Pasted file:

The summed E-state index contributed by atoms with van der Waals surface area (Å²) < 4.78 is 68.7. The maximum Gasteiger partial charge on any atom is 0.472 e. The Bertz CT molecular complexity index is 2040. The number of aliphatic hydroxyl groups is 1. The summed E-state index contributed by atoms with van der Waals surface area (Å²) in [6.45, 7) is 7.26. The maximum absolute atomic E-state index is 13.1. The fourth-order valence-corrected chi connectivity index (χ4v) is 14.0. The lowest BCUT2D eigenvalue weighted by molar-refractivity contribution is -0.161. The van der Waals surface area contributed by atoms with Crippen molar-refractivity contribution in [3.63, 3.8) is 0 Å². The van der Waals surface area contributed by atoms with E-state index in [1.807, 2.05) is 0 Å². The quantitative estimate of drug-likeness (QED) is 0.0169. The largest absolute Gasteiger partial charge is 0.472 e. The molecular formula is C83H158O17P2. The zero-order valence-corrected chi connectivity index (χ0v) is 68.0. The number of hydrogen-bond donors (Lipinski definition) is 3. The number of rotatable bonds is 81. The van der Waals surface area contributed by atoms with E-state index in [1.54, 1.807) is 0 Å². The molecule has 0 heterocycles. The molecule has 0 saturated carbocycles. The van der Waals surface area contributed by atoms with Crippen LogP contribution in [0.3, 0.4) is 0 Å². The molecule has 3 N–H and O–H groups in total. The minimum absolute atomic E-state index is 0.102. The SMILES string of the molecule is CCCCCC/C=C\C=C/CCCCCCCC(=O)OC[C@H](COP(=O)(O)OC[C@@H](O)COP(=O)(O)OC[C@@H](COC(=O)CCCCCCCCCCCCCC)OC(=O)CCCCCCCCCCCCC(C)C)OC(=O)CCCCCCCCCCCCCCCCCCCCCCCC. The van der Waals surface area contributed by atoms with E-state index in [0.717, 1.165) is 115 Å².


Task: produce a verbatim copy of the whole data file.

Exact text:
The summed E-state index contributed by atoms with van der Waals surface area (Å²) < 4.78 is 68.7. The maximum Gasteiger partial charge on any atom is 0.472 e. The Bertz CT molecular complexity index is 2040. The number of aliphatic hydroxyl groups is 1. The summed E-state index contributed by atoms with van der Waals surface area (Å²) in [6.45, 7) is 7.26. The maximum absolute atomic E-state index is 13.1. The fourth-order valence-corrected chi connectivity index (χ4v) is 14.0. The lowest BCUT2D eigenvalue weighted by molar-refractivity contribution is -0.161. The van der Waals surface area contributed by atoms with Crippen molar-refractivity contribution in [3.63, 3.8) is 0 Å². The van der Waals surface area contributed by atoms with E-state index in [1.807, 2.05) is 0 Å². The quantitative estimate of drug-likeness (QED) is 0.0169. The largest absolute Gasteiger partial charge is 0.472 e. The molecular formula is C83H158O17P2. The zero-order valence-corrected chi connectivity index (χ0v) is 68.0. The number of hydrogen-bond donors (Lipinski definition) is 3. The number of rotatable bonds is 81. The van der Waals surface area contributed by atoms with E-state index in [1.54, 1.807) is 0 Å². The molecule has 0 heterocycles. The molecule has 0 saturated carbocycles. The van der Waals surface area contributed by atoms with Crippen LogP contribution in [0.3, 0.4) is 0 Å². The molecule has 3 N–H and O–H groups in total. The minimum absolute atomic E-state index is 0.102. The SMILES string of the molecule is CCCCCC/C=C\C=C/CCCCCCCC(=O)OC[C@H](COP(=O)(O)OC[C@@H](O)COP(=O)(O)OC[C@@H](COC(=O)CCCCCCCCCCCCCC)OC(=O)CCCCCCCCCCCCC(C)C)OC(=O)CCCCCCCCCCCCCCCCCCCCCCCC. The van der Waals surface area contributed by atoms with E-state index in [0.717, 1.165) is 115 Å².